C = the total income assessed as per the provisions contained in section 115JB or section 115JC;
D = the total income that would have been chargeable had the total income assessed as per the provisions contained in section 115JB or section 115JC been reduced by the amount of under reported income.
However, where the amount of under reported income on any issue is considered both under the provisions contained in section 115JB or section 115JC and under general provisions, such amount shall not be reduced from total income assessed while determining the amount under item D.
It is clarified that in a case where an assessment or reassessment has the effect of reducing the loss declared in the return or converting that loss into income, the amount of under reported income shall be the difference between the loss claimed and the income or loss, as the case may be, assessed or reassessed.
Calculation of under-reported income in a case where the source of any receipt, deposit or investment is linked to earlier year is proposed to be provided based on the existing Explanation 2 to sub-section (l) of section 271 (1).
It is also proposed that the under-reported income under this section shall not include the following cases:
(i) where the assessee offers an explanation and the income-tax authority is satisfied that the explanation is bona fide and all the material facts have been disclosed;
(ii) where such under-reported income is determined on the basis of an estimate, if the accounts are correct and complete but the method employed is such that the income cannot properly be deducted therefrom;
(iii) where the assessee has, on his own, estimated a lower amount of addition or disallowance on the issue and has included such amount in the computation of his income and disclosed all the facts material to the addition or disallowance;
(iv) where the assessee had maintained information and documents as prescribed under section 92D, declared the international transaction under Chapter X and disclosed all the material facts relating to the transaction;
(v) where the undisclosed income is on account of a search operation and penalty is leviable under section 271AAB.
It is proposed that the rate of penalty shall be fifty per cent of the tax payable on under-reported income. However in a case where under reporting of income results from misreporting of income by the assessee, the person shall be liable for penalty at the rate of two hundred per cent of the tax payable on such misreported income. The cases of misreporting of income have been specified as under:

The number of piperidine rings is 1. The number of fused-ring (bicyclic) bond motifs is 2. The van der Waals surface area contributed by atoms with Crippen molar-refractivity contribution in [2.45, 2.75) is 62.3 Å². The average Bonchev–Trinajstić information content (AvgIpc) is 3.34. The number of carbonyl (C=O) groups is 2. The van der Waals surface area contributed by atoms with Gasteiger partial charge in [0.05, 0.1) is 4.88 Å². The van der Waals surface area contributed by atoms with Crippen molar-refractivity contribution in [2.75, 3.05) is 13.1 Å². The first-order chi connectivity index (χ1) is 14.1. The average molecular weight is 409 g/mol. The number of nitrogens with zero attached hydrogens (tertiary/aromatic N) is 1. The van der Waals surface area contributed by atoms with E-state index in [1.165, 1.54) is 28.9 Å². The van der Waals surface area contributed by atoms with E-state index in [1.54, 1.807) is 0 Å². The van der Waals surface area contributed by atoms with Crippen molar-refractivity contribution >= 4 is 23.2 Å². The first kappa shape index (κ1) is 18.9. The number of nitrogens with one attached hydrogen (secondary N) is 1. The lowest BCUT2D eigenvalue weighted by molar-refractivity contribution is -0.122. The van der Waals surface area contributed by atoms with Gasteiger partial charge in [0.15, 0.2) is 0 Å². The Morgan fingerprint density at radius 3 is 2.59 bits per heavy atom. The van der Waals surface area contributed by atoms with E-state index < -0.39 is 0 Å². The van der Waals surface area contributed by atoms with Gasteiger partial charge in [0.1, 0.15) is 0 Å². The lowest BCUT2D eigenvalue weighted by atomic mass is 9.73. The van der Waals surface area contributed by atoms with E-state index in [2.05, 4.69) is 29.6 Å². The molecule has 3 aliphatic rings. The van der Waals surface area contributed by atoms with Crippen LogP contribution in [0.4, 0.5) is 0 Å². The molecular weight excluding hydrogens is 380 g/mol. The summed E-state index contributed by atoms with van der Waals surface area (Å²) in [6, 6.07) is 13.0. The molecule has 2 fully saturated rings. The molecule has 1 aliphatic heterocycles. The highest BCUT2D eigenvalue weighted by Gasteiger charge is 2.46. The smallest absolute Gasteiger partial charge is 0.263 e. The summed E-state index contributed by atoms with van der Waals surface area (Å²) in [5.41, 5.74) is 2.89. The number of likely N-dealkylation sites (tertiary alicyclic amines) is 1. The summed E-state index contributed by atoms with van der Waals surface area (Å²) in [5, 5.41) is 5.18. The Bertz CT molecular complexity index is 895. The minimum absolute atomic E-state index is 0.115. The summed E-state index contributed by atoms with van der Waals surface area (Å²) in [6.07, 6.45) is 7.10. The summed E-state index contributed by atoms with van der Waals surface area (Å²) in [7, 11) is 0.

(i) misrepresentation or suppression of facts;
(ii) non-recording of investments in books of account;
(iii) claiming of expenditure not substantiated by evidence;
(iv) recording of false entry in books of account;
(v) failure to record any receipt in books of account having a bearing on total income;
(vi) failure to report any international transaction or deemed international transaction under Chapter X.
It is also proposed that in case of company, firm or local authority, the tax payable on under reported income shall be calculated as if the under-reported income is the total income. In any other case the tax payable shall be thirty per cent of the under-reported income.
For better understanding of OHD (Rs-1000 and Rs-500) notes scheme you can go through my following article : http://taxguru.in/rbi/understanding-of-ohd-rs-1000-rs-500-notes-scheme.html
India’s largest lender State Bank of India said on Friday banks received deposits worth Rs 53,000 crore after this scheme. Be part of this scheme, this is IMANDAARI KA UTSAV, this is PRAMANIKTA KA PARV, and this is MAHAYAGNA. Make it successful. Please consult an expert with the exact facts of your case. Do not take tax advice from social media forwards. I would like to share a hindi poem of poet Gajanan Madhav Muktibodh :
जो है उससे बेहतर चाहिए
JO HAI USASE BEHATAR CHAHIYE
पूरी दुनिया साफ़ करने के लिए मेहतर चाहिए
POORI DUNIYA SAPH KARANE KE LIYE MEHATAR CHAHIYE
वह मेहतर मैं हो नहीं पता
VAH MEHATAR MAIN HO NAHIN PATA
पर, रोज कोई भीतर चिल्लाता है
PAR, ROJ KOI BHITAR CHILLATA HAI
की कोई काम बुरा नहीं
KI KOI KAM BURA NAHIN
बशर्ते की आदमी खरा हो
BASHARTE KI ADAMI KHARA HO
NO FEAR IF YOUR MONEY IS FAIR
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The Author is a Certified and authorized Tax Return Preparer of Income Tax Department of India; currently he is Managing Director and Founder of ARS Solutions.
Disclaimer – Before making any decisions do consult the experts. Author does not take any responsibility for misrepresentation or interpretation of act or rules. Neither the author nor the firm accepts any liability for the loss or damage of any kind arising out of information in this document or for any action taken in reliance there on.